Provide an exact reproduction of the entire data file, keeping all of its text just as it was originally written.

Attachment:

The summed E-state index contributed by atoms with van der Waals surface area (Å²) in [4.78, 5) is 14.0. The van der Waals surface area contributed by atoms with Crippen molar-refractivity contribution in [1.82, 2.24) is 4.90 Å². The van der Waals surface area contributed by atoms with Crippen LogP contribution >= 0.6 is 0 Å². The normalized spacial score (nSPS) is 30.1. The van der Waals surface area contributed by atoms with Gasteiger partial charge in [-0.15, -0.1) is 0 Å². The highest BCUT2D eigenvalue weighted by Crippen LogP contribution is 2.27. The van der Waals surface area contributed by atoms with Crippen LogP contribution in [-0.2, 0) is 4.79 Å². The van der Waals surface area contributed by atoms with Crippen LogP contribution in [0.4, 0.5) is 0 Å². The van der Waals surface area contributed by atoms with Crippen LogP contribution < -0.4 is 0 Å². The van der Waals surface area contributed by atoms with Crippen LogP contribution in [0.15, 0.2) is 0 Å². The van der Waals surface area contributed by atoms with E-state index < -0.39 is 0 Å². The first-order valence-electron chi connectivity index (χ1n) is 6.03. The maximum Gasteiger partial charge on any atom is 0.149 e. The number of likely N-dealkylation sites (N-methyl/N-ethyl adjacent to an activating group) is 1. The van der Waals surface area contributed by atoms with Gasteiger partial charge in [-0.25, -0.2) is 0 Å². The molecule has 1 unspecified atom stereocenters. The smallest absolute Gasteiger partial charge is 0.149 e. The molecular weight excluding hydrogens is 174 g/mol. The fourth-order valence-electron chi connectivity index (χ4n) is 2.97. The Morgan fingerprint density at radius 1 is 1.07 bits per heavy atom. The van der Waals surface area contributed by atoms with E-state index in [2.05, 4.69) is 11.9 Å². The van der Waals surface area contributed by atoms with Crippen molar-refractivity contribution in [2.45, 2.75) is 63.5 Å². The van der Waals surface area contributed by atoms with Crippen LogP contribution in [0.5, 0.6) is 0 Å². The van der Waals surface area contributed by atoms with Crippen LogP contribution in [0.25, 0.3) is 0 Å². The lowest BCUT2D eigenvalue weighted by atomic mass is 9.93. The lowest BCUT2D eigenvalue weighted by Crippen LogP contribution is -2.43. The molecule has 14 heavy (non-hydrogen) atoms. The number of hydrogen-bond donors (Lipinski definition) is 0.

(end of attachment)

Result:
The summed E-state index contributed by atoms with van der Waals surface area (Å²) in [4.78, 5) is 14.0. The van der Waals surface area contributed by atoms with Crippen molar-refractivity contribution in [1.82, 2.24) is 4.90 Å². The van der Waals surface area contributed by atoms with Crippen LogP contribution >= 0.6 is 0 Å². The normalized spacial score (nSPS) is 30.1. The van der Waals surface area contributed by atoms with Gasteiger partial charge in [-0.15, -0.1) is 0 Å². The highest BCUT2D eigenvalue weighted by Crippen LogP contribution is 2.27. The van der Waals surface area contributed by atoms with Crippen LogP contribution in [-0.2, 0) is 4.79 Å². The van der Waals surface area contributed by atoms with Crippen LogP contribution in [0.4, 0.5) is 0 Å². The van der Waals surface area contributed by atoms with Crippen LogP contribution < -0.4 is 0 Å². The van der Waals surface area contributed by atoms with Crippen LogP contribution in [0.15, 0.2) is 0 Å². The van der Waals surface area contributed by atoms with E-state index < -0.39 is 0 Å². The first-order valence-electron chi connectivity index (χ1n) is 6.03. The maximum Gasteiger partial charge on any atom is 0.149 e. The number of likely N-dealkylation sites (N-methyl/N-ethyl adjacent to an activating group) is 1. The van der Waals surface area contributed by atoms with Gasteiger partial charge in [-0.25, -0.2) is 0 Å². The molecule has 1 unspecified atom stereocenters. The smallest absolute Gasteiger partial charge is 0.149 e. The molecular weight excluding hydrogens is 174 g/mol. The fourth-order valence-electron chi connectivity index (χ4n) is 2.97. The Morgan fingerprint density at radius 1 is 1.07 bits per heavy atom. The van der Waals surface area contributed by atoms with E-state index in [2.05, 4.69) is 11.9 Å². The van der Waals surface area contributed by atoms with Crippen molar-refractivity contribution in [2.45, 2.75) is 63.5 Å². The van der Waals surface area contributed by atoms with Crippen LogP contribution in [0.5, 0.6) is 0 Å². The van der Waals surface area contributed by atoms with Crippen LogP contribution in [0.25, 0.3) is 0 Å². The lowest BCUT2D eigenvalue weighted by atomic mass is 9.93. The lowest BCUT2D eigenvalue weighted by Crippen LogP contribution is -2.43. The molecule has 14 heavy (non-hydrogen) atoms. The number of hydrogen-bond donors (Lipinski definition) is 0.